222. Criminal Law Review, Jury Directions: A New Approach (State of Victoria, Department of Justice, 2013) para 6.3.3; EC Wiggins and SJ Breckler, "Special verdicts as guides to jury decision making" (1990) 14 Law and Psychology Review 1 at 3.

223. Wiggins and Breckler (n 197) at 4; M Coen and J Doak, "Embedding explained jury verdicts in the English criminal trial" (2017) 37 Legal Studies 786 at 791.

224. Najdvoski-Terziovski et al (n 1) at 77.

225. Semmler and Brewer (n 159) at 265 (instant case) and 266 (novel fact scenarios).

226. Ibid at 264.

227. Wiener et al (n 126) at 556 (figure 2).

228. Ede and Goodman-Delahunty (n 167) at 127. Simple comprehension was significantly improved by the written directions: see section 2.7.2. A copy of their RTV is provided in their Appendix.

229. Kelly (n 7) at 67 (experiment 1), 102 (experiment 2), 127 (experiment 3) and 187 (experiment 4).

230. The package was tested without the transcript but not without the other components.

231. C McKay, M Nolan and M Smithson, "Effectiveness of question trails as jury decision aids: the jury's still out" (2014) 21 Psychiatry, Psychology and Law 492 at 502.

232. Ibid at 500.

233. R Essex and J Goodman-Delahunty, "Judicial directions and the criminal standard of proof: improving juror comprehension" (2014) 24 Journal of Judicial Administration 75 at 86. Their RTV is re-produced at Appendix B of their paper.

234. JRP Ogloff, Judicial Instructions and the Jury: A Comparison of Alternative Strategies (1998), as reported in JRP Ogloff and VG Rose, "The comprehension of judicial instructions", in N Brewer and K D Williams (eds), Psychology and Law: An Empirical Perspective (2005) 407 at 419.

235. Ogloff and Rose (n 209) at 436.

236. Dann et al (n 36) 67 (table 6.3).

237. See the account of the research methods in section 2.2.1.

238. Dann et al (n 36) at 62. The checklist is set out in Appendix B of their report.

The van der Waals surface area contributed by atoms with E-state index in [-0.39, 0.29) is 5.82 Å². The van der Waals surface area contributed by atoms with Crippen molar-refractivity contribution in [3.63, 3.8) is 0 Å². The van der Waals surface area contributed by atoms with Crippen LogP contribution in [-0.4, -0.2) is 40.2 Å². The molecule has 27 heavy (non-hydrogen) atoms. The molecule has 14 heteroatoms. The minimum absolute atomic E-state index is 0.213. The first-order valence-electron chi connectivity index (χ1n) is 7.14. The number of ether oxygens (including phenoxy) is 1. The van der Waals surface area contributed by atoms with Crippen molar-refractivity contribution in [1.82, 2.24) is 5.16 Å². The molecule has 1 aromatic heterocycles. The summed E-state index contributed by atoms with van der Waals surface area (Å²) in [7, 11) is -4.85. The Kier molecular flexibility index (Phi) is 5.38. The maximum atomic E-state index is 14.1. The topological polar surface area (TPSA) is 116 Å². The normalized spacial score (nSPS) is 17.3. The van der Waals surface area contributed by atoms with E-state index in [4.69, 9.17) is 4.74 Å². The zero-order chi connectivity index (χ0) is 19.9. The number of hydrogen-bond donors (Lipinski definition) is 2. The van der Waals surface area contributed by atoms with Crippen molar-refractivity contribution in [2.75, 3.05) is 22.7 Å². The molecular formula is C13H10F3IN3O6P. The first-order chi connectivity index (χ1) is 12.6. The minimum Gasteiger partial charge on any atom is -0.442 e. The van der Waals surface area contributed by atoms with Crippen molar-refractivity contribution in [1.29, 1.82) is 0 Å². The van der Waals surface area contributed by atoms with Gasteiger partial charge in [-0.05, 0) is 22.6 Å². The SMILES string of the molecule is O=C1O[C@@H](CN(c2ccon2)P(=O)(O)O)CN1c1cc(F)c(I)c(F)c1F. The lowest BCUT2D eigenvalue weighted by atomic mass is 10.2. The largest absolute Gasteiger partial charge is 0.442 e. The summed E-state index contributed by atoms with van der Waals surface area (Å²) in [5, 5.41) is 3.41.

239. Ibid.

240. DU Strawn et al, "Reaching a verdict, step by step" (1977) 60 Judicature 38 at 38.

241. Young et al (n 58) para 7.61.

242. L Heuer and SD Penrod, "Trial complexity: a field investigation of its meaning and its effects" (1994) 18 Law and Human Behavior 29 at 50.

243. Asking the Right Questions: Improving Juror Comprehension of Judicial Directions, funded by the Australian Research Council and the Victoria Department of Justice and Regulation: see https://research.monash.edu/en/projects/asking-the-right-questions-improving-juror-comprehension-of-judic (last accessed 6 February 2018).

244. These and the other preliminary results noted below were provided to Fiona Leverick in a telephone conversation with Jonathan Clough (the lead researcher) on 13 November 2017.

245. For a comprehensive survey, see J Chalmers, "Jury majority, size and verdicts", in J Chalmers, F Leverick and A Shaw (eds), Post-Corroboration Safeguards Review: Report of the Academic Expert Group (2014) ch 13. Unanimous verdicts are required in Canada and many US jurisdictions, while some Australian jurisdictions permit near-unanimous verdicts but require unanimity in certain circumstances (principally conviction on a charger of murder).

246. See chapter 1.3.

247. See chapter 2.3.

248. R v Richards, Gold, Whiston-Dew, Anwyl and Demetriou , Southwark Crown Court, 10 Nov 2017 (Edis J).

249. Jury Act 1977 s 55C ( NSW), as inserted by the Jury (Amendment) Act 1987 Sch 1 ( NSW). For discussion of the circumstances in which providing a transcript might be appropriate, see R v Bartle [2003] NSWCCA 329 at [660]-[672]. Prior to the 1987 amendment, juries were never or at most rarely provided with a transcript: see R v Taousanis [1999] NSWSC 107 at [8], commenting that any request for a transcript by the jury would surely have been refused.

250. 16 of 41 judges who responded believed the jury would never be assisted by access to the transcript, while 17 of 41 judges believed it might be of value in certain situations.

251. New South Wales Law Reform Commission, The Jury in a Criminal Trial (Report No 48, 1986) para 6.34. A suggested jury direction relating to the use of a transcript can be found in Judicial Committee of New South Wales, Criminal Trial Bench Book (2007, updated to Oct 2017) 1-530.

252. Judicial Committee of New South Wales (n 7) 1-490.

253. Queensland Courts, Supreme and District Court Benchbook (updated to March 2017) 4.9. See also R v Rope [2010] QCA 194, where a jury (which had not been directed in these terms) requested the transcript. It was commented at [30] that while the practice of providing a transcript "may be gaining acceptance", the trial judge should not be criticised for refusing to provide it, but that the jury was entitled to have "read to it those parts of the evidence about which they seek to be reminded".